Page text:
republished below in full unedited for informational, educational and research 
The Trump administration is moving forward with implementation of its “public charge” rule, which restricts issuance of green cards for immigrants who would be dependent on government welfare upon receiving permanent resident status.
Democrats have opposed the rule, but officials maintain it is a necessary step to protect American taxpayers.
“It’s consistent with our law for over 140 years, it's a core American value of self-sufficiency, and it’s just plain old logic — what country wants to bring welfare problems into its society? We don't want to do that,” said acting Department of Homeland Security Secretary Ken Cuccinelli. “We’re happy to open our doors to people from all over the world but we expect them to stand on their own two feet.”
The rule was initially slated to take effect in October of last year after being published in August, but was halted by various court challenges. In January, however, the U.S. Supreme Court lifted preliminary injunctions in a 5-4 vote. And on Friday, the court ruled the same way on a separate injunction for Illinois — allowing the rule to go into effect throughout the country beginning Monday.
“This final rule will protect hardworking American taxpayers, safeguard welfare programs for truly needy Americans, reduce the Federal deficit, and re-establish the fundamental legal principle that newcomers to our society should be financially self-reliant and not dependent on the largess of United States taxpayers,” White House press secretary Stephanie Grisham said in a statement.
U.S. immigration law already includes a “public charge” standard that requires immigrants to provide documents demonstrating self-sufficiency. The standard, however, has until now lacked a formal statutory definition.
The Trump administration’s new rule clarifies the matter by defining a “public charge” as an immigrant who receives one or more designated benefits for more than 12 months during a 35-month period. The list of designated benefits includes Supplemental Security Income (SSI), Temporary Assistance for Needy Families (TANF), the Supplemental Nutrition Assistance Program (SNAP), and most forms of Medicaid. The rule expands the considered benefits from interim guidance that had been issued back in 1999.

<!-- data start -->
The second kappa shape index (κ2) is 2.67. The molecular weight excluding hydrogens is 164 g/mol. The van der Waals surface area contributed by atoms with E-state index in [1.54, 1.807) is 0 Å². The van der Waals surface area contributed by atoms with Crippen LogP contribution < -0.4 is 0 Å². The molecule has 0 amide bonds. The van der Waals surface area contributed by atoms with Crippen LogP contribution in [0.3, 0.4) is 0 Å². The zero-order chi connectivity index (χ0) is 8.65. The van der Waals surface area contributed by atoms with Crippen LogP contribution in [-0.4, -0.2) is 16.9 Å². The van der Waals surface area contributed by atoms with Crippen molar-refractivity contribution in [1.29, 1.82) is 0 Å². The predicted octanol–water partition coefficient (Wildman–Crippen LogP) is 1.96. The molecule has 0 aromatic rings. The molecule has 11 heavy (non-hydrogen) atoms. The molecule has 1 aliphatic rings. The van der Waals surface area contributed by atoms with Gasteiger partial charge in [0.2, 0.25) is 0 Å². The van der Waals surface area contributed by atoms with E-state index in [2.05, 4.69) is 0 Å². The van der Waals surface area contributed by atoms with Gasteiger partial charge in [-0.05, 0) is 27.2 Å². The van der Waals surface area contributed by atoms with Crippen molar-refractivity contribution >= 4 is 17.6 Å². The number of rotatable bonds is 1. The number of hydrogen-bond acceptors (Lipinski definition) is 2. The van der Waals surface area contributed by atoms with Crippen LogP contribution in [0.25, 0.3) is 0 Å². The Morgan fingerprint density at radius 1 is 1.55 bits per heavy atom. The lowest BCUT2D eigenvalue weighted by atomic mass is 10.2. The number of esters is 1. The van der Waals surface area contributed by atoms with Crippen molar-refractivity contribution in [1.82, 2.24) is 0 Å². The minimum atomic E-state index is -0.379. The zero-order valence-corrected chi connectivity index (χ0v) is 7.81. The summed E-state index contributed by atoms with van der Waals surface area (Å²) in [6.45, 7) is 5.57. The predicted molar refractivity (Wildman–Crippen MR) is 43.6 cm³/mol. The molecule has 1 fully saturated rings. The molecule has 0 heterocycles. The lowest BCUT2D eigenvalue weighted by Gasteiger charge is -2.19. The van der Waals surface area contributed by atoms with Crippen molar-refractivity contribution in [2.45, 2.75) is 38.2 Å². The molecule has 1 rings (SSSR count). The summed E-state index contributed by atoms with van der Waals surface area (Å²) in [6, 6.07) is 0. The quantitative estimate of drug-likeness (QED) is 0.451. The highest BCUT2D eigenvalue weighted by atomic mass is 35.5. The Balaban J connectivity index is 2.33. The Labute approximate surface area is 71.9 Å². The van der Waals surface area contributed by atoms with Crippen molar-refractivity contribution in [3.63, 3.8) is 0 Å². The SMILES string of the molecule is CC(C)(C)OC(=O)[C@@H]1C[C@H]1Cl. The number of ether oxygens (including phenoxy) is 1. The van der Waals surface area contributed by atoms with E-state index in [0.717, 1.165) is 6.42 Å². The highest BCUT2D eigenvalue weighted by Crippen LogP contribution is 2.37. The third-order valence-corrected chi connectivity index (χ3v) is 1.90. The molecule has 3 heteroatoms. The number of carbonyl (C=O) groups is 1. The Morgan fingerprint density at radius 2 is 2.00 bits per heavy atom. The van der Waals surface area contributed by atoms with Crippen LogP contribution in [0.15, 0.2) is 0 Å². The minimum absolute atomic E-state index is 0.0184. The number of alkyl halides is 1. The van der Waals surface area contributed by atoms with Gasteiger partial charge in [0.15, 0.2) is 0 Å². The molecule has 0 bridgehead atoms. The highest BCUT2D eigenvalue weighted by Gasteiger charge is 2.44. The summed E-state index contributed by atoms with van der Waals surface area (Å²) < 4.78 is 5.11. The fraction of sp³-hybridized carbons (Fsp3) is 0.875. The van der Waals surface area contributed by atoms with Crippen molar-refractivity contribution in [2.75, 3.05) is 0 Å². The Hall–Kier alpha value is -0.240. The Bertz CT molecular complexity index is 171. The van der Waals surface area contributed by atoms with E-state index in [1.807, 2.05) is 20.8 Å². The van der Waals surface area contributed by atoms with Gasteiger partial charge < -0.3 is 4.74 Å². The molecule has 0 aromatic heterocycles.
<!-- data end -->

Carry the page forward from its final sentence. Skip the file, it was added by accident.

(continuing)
It does contain exclusions for certain forms of government assistance, however, including emergency medical assistance, disaster relief, national school lunch programs, the Children’s Health Insurance Program (CHIP), and Medicaid received by pregnant women and persons under age 21. Tax credits are also included on the exemptions list.
The rule will be applied to immigrants with temporary or nonimmigrant visas who seek to change their status to legal permanent resident. While DHS estimates 382,000 immigrants would be reviewed per year, it is not certain how many green card applicants would be rejected under the new standards.
Liberal and pro-immigration groups have strongly opposed the rule, arguing it would discourage migrants from seeking government help because doing so might disqualify them from permanent residency eligibility. Proponents of the rule might argue that’s the point.
“Nearly every sector of society has gone on record in opposition to this morally repugnant and legally dubious regulation, and for good reason: its implementation will hurt countless of immigrant and citizen families, and we’re all worse off as a result,” said Marielena Hincapié, executive director of the National Immigration Law Center.
Bernie Sanders, who leads the race for the Democratic presidential nomination, has stated he would reverse the rule if elected, claiming it and other Trump immigration policies are “designed to demonize and hurt those who are the most vulnerable of all.”
Cuccinelli countered that such arguments highlight a “fundamental difference” in immigration perspectives.
“We don't think immigrants should be relying on the U.S. government for welfare and they have some legal ability to do that, but if that's their approach to the United States of America and they have no interest in self-sufficiency and standing on their own two feet, that's not who we want joining our American community long term.”
The DHS head also said that many Americans are surprised such a rule is even needed:
The reaction by most ordinary Americans that talk to me about this is ‘I can’t believe we needed to do this, I can't believe that welfare is available for people who aren’t American citizens or who aren’t already here on a permanent basis.’ They are stunned by that for starters and the idea that we would encourage that is not something I have seen much in the way of favorable response.
While President Trump’s immigration agenda has repeatedly faced setbacks in the courts, it has also scored victories. The Supreme Court has allowed enforcement of the president’s travel ban and the Remain-in-Mexico policy, which sends illegal aliens to Mexico while they await their immigration hearings.
Cuccinelli suggested the wins are sending a message to activist judges: “Some of these lower courts are, I think, gradually getting the message that they have to start being judges again and stop being political activists.”